Minutes before the eminent rabbi arrived, Mutti returned to the kitchen to begin the gentle reheating of the main course - a goulash, I suspect. To her utter horror she found their spoiled-rotten, rusty cat, Miquette, relishing the stew directly from the pot. Once the cat had touched the stew, the food could not be salvaged. For dinner the honoured guest was served two boiled eggs with bread and butter.

All of this time, I had maintained regular contact with Uncle Joseph in Australia. And yet I remained completely unaware of his long range plan to make me move to Sydney. I was therefore taken completely by surprise when, towards the end of autumn, I found a Landing Permit in the mail. It was issued on the 9th of August, 1946.

At first I did not quite know what to make of it. It was written in English. As I reviewed my uncle's letters, I understood little by little that he considered it his duty to bring me, his orphaned niece, out of Europe, to the New World. It was to be a surprise.

The good Doctor Friedrich had fed information to uncle Joseph. In all likelihood my uncle imagined my situation in Paris to be far more precarious than it really was. I further gathered from his letters that to obtain such a Permit he had to break through a wall of red tape. It had taken many months of his time. He felt justly proud of his achievement, and he had no doubt whatsoever that I would be equally delighted.

He also sent me a Polish-English dictionary, assuming, no doubt, that I would promptly enrol into an English language study course in preparation for my departure to Australia.

To say that I was flabbergasted by his offer would be a gross understatement. I could not grasp the thought of living in some distant land away from Paris, where all of my friends now resided. How could I leave this seat of Gallic spirit for which I had such deep affinity? How could I possibly accept this ultimate banishment?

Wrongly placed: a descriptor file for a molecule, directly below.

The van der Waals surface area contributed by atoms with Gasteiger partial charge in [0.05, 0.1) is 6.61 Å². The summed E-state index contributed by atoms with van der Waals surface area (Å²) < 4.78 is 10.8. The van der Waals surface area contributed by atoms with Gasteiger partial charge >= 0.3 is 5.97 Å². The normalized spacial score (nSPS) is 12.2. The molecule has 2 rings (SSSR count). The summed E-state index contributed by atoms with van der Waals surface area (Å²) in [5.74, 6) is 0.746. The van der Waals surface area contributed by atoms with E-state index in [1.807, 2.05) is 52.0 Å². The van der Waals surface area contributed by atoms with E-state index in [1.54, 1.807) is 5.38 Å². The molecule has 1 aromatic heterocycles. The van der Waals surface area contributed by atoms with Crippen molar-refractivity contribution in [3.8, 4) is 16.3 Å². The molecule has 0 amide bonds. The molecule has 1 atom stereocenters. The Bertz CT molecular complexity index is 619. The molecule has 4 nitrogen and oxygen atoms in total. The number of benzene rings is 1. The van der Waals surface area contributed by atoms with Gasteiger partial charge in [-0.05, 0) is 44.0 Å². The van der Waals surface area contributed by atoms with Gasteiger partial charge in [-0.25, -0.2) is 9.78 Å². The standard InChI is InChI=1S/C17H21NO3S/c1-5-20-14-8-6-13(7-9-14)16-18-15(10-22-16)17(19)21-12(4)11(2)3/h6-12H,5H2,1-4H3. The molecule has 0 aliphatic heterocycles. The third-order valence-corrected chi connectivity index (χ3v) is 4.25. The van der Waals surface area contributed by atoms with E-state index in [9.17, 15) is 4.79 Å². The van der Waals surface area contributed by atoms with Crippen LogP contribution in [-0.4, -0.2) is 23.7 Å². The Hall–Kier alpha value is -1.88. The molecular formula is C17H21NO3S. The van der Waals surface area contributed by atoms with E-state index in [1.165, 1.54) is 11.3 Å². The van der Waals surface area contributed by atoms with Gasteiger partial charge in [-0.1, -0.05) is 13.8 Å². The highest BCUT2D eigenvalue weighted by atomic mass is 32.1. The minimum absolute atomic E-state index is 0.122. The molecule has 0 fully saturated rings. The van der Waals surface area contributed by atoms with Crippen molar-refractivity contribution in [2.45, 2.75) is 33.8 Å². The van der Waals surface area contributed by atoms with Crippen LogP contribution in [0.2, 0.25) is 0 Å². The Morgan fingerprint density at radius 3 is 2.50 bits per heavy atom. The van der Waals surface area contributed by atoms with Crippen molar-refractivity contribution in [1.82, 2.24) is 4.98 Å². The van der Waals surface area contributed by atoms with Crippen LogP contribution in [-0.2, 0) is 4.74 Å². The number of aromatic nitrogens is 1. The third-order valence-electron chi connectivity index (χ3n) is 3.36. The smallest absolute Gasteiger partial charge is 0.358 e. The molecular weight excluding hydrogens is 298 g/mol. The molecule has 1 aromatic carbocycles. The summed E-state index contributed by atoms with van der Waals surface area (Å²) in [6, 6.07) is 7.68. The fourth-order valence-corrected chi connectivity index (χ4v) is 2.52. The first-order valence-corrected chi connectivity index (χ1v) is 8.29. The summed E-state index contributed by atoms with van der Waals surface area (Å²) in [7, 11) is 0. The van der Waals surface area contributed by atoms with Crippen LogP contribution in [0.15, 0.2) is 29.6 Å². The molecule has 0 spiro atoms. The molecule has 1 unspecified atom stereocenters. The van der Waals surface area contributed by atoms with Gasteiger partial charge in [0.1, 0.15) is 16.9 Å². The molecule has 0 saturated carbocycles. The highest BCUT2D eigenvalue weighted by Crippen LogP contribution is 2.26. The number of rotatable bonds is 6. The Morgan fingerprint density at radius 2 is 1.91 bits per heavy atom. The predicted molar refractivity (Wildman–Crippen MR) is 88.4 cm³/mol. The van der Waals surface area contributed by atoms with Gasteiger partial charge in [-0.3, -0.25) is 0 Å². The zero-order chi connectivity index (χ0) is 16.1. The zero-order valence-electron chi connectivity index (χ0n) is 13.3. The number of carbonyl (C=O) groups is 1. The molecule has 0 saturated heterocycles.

I decided to play for time. The war in Indochina was just beginning. This caused many seaworthy passenger liners to be requisitioned. Under those conditions, booking a passage to Australia seemed, reassuringly, a long way off.

I thanked my uncle warmly for the Landing Permit. I explained at the same time that the current transport difficulties would without doubt cause a great delay to my eventual departure from France.

To express to him my gratitude and good faith, I did enrol in an American language school. Once a week I was taught to speak English, albeit with an American drawl. The result of my endeavours should have been obvious; when I eventually disembarked in Sydney, no one could understand a word I said!

In the meantime, I continued to live with the Hepners and to pursue all of my normal activities. However, behind the scenes troubles were slowly brewing. On the emotional front Kali was becoming a problem. He grew ever more persistent in his attentions. He loved me in a very possessive way, which filled me both with resentment and guilt. I did not quite know how to handle the situation without hurting him.

At work, with winter approaching, the Communists and the Socialists were increasingly at loggerheads. I realized that this conflict could have dire consequences for the security of my employment. Neither were my prospects for the future enhanced by the general malaise in the country.

Adding to my concerns, Mutti expressed the strong view that in the long run I would be much better off in Australia. She did not have much faith in the manoeuvres of the French politicians nor in their attempts to restore prosperity to the country.

With a heavy heart, in December 1946, I tentatively booked my passage from Marseilles to Sydney on the S/S Bir Hakeim.